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Allostatic load and mental health during COVID-19: The moderating role of neuroticism

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posted on 2021-08-17, 10:43 authored by Stephen GallagherStephen Gallagher, Rachel C. Summer, Ann-Marie Creaven, Páraic S. O'Súilleabháin, Siobhán Howard
Background During the COVID-19 pandemic increased risk of poor mental health has been evident across different cultures and contexts. This study aims to examine whether allostatic load (AL) prior to the pandemic was predictive of poor mental health during the pandemic, and if any associations were moderated by neuroticism. Methods Data were extracted from Waves 2 (2011, allostatic load), 3 (2012, neuroticism), and the COVID-19 study (April 2020) of the Understanding Society database in the UK; data were available for 956 participants. Results Mental health increased from 2012- to during the pandemic. Neuroticism and AL were positively associated with poorer mental health during COVID-19, such that those who had scored higher on neuroticism and had higher AL prior to the pandemic reported poorer mental health during the pandemic. Neuroticism was also a significant moderator; the effect of AL on mental health during the pandemic was exacerbated in those with high and moderate levels of neuroticism but not lower. Moreover, this was driven by the immune-related indices of AL. This withstood adjustment for age, gender, employment status and prior mental health. These findings are discussed in relation to the pathophysiological mechanisms of mental health.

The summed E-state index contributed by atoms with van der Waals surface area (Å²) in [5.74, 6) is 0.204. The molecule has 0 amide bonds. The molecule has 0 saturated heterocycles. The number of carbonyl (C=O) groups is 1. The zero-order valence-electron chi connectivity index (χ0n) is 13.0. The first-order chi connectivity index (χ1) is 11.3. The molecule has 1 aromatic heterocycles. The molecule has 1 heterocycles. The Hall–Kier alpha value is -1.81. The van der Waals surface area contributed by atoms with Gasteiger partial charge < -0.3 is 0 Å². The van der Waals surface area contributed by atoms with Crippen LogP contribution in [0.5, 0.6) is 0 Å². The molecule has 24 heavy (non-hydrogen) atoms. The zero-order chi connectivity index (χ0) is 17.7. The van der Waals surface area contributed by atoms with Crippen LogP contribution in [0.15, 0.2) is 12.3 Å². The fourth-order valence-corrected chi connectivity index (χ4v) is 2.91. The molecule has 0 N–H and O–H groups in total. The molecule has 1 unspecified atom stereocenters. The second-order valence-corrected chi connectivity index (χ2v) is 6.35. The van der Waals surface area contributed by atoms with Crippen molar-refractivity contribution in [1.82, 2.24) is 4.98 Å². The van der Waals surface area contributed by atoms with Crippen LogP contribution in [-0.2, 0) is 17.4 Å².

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Publication

Brain, Behavior, & Immunity - Health;16, 100311

Publisher

Elsevier

Note

peer-reviewed

Language

English

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